What Are Your Legal Options if Your Flight Is Delayed or Canceled?
Reviewed by Carina Jenkins, J.D.
You made it all the way to the airport — and you’re even on time. Everything seems to be going your way. Parking isn’t too expensive, the security line is relatively short and there’s even a decent coffee shop near your gate. Just one problem: Your flight has been canceled.
Now comes the really un-fun part. Delays and cancellations are already a nightmare, but calling the customer service line and dealing with airline representatives can be even more frustrating. Understanding your legal rights can help you get the best outcome after a delayed flight or cancellation.
You have the right to a refund if your flight is significantly delayed. Although federal laws and regulations give you the right to this refund, they don't clearly define what constitutes a "significant delay," and obtaining a refund for a delayed flight can be difficult. The Department of Transportation (DOT) determines refunds on a case-by-case basis.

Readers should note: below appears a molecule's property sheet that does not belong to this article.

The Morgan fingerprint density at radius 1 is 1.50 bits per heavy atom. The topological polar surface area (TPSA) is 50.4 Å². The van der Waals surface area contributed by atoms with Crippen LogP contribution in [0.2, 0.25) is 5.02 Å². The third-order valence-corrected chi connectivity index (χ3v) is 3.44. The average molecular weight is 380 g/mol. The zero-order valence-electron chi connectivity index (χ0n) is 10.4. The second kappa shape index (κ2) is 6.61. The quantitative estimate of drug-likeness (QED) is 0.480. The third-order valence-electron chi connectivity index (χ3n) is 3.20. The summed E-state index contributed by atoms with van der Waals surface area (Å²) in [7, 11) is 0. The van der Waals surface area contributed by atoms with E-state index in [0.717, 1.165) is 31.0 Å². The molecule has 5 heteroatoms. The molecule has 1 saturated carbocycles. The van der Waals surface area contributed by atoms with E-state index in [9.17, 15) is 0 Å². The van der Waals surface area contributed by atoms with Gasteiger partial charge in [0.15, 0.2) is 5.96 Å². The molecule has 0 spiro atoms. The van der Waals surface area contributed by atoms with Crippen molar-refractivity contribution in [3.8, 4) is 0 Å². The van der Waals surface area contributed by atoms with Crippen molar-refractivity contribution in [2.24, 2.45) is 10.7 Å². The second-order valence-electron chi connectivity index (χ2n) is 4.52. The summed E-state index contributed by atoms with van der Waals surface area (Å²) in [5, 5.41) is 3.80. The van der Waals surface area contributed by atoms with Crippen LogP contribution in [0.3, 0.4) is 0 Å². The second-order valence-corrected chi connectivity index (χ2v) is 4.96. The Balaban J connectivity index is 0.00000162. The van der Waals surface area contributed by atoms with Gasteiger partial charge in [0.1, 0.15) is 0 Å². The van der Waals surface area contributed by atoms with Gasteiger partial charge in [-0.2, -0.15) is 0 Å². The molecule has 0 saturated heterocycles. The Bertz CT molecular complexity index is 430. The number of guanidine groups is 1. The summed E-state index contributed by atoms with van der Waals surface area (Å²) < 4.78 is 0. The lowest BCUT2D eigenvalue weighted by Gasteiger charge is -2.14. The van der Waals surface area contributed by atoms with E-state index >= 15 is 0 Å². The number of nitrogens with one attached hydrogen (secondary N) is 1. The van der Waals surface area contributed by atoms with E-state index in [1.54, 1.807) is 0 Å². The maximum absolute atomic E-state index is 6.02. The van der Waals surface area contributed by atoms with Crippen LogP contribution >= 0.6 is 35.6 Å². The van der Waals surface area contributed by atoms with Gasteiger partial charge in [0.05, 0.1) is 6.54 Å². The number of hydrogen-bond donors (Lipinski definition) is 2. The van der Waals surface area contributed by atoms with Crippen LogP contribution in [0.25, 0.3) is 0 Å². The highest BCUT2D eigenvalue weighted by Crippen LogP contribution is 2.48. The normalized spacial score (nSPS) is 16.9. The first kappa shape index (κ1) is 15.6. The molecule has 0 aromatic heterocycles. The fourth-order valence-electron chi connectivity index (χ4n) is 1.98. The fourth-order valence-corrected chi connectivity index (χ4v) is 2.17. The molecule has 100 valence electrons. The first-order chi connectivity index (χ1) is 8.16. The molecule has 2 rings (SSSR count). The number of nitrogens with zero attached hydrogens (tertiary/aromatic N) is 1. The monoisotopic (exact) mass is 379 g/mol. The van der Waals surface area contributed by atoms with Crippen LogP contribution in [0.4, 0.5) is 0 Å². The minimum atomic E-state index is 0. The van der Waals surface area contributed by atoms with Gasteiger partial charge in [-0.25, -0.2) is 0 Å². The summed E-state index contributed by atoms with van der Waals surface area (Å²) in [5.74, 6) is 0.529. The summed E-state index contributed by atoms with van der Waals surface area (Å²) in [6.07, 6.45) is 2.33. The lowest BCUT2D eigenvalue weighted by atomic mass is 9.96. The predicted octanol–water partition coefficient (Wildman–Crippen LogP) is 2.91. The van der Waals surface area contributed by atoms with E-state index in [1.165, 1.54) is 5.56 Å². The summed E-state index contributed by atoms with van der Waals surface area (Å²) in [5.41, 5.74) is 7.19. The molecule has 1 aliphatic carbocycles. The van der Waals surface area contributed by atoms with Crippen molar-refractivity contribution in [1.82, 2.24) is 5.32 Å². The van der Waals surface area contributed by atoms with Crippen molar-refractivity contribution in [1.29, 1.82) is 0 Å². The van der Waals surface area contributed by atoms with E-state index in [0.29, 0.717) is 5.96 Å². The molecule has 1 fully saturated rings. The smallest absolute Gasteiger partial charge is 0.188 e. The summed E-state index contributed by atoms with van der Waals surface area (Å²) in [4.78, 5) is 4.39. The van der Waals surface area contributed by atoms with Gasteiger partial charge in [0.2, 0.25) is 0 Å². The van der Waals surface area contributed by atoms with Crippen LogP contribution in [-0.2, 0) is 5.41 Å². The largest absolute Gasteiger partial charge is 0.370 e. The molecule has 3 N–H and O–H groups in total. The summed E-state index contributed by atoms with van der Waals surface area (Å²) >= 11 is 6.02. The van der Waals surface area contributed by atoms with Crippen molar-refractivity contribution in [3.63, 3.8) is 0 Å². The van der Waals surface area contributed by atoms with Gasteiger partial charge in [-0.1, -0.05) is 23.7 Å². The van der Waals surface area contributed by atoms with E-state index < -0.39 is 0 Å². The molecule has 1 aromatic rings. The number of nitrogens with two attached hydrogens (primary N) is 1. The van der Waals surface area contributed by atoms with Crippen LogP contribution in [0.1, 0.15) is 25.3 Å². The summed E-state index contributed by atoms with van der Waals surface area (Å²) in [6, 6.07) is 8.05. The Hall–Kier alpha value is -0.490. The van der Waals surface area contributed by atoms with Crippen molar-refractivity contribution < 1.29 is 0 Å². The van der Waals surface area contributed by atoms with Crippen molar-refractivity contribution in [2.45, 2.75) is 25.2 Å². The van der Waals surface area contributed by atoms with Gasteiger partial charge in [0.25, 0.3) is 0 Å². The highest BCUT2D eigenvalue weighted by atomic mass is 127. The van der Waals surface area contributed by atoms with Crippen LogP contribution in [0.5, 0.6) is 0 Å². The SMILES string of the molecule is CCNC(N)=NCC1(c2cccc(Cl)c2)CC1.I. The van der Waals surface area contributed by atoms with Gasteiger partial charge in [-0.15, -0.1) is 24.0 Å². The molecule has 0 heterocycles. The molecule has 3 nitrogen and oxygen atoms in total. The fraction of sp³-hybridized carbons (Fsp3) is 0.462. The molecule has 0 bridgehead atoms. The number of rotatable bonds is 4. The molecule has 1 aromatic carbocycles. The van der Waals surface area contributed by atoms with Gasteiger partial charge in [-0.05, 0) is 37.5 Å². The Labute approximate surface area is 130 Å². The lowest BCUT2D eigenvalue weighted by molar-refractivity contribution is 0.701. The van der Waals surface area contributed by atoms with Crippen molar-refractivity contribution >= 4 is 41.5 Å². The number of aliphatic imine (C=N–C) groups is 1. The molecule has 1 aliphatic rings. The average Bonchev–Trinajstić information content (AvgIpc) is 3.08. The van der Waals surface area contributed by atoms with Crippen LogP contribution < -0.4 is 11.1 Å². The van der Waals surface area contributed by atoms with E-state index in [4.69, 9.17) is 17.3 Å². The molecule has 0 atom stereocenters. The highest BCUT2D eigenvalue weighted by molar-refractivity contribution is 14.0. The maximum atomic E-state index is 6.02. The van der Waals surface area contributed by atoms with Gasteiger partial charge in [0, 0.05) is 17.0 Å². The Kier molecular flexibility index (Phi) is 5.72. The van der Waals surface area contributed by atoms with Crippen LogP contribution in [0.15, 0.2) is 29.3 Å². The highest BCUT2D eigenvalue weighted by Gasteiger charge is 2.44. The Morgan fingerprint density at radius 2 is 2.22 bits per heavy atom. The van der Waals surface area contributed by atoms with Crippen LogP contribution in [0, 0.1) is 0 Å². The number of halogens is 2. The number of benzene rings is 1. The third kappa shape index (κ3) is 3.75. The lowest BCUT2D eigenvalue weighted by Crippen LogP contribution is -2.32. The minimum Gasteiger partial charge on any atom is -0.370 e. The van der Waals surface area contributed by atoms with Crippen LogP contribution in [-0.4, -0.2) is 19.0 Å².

These U.S. laws and regulations apply to domestic flights. If you are flying to or from a foreign country, you may have additional rights under that country's laws.
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If an airline cancels your flight and you choose not to travel, you're entitled to a full refund under federal law. The airline might offer to rebook you on a different flight or offer you a voucher, and these are sometimes good options. However, be aware that vouchers usually have expiration or blackout dates. Airlines often prefer to give vouchers, so you may have to demand a refund if that's your preference.
Some airlines may pay for your hotel or transportation if your flight is canceled, but no federal law requires this. Airlines aren't required to pay you for events or reservations you miss due to a canceled flight.